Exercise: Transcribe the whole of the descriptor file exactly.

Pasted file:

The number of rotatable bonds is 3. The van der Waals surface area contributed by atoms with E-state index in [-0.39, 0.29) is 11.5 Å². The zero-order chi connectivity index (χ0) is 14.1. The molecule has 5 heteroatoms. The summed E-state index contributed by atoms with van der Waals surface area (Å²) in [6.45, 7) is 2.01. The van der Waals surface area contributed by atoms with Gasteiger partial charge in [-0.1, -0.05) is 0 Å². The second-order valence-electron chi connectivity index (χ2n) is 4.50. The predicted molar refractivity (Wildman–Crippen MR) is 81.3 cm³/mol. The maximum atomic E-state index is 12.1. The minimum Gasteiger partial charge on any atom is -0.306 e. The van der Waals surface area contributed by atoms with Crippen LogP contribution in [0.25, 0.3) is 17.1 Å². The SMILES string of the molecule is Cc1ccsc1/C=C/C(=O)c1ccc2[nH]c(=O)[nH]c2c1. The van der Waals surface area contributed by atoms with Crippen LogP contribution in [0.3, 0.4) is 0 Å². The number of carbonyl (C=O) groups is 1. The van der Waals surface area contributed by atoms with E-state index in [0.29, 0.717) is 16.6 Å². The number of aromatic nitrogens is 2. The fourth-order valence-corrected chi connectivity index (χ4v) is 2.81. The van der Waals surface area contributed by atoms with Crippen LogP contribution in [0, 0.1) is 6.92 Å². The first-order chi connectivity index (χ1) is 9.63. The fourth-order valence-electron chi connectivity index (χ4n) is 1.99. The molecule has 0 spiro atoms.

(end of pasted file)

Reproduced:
The number of rotatable bonds is 3. The van der Waals surface area contributed by atoms with E-state index in [-0.39, 0.29) is 11.5 Å². The zero-order chi connectivity index (χ0) is 14.1. The molecule has 5 heteroatoms. The summed E-state index contributed by atoms with van der Waals surface area (Å²) in [6.45, 7) is 2.01. The van der Waals surface area contributed by atoms with Gasteiger partial charge in [-0.1, -0.05) is 0 Å². The second-order valence-electron chi connectivity index (χ2n) is 4.50. The predicted molar refractivity (Wildman–Crippen MR) is 81.3 cm³/mol. The maximum atomic E-state index is 12.1. The minimum Gasteiger partial charge on any atom is -0.306 e. The van der Waals surface area contributed by atoms with Crippen LogP contribution in [0.25, 0.3) is 17.1 Å². The SMILES string of the molecule is Cc1ccsc1/C=C/C(=O)c1ccc2[nH]c(=O)[nH]c2c1. The van der Waals surface area contributed by atoms with Crippen LogP contribution in [0.3, 0.4) is 0 Å². The number of carbonyl (C=O) groups is 1. The van der Waals surface area contributed by atoms with E-state index in [0.29, 0.717) is 16.6 Å². The number of aromatic nitrogens is 2. The fourth-order valence-corrected chi connectivity index (χ4v) is 2.81. The van der Waals surface area contributed by atoms with Crippen LogP contribution in [0, 0.1) is 6.92 Å². The first-order chi connectivity index (χ1) is 9.63. The fourth-order valence-electron chi connectivity index (χ4n) is 1.99. The molecule has 0 spiro atoms.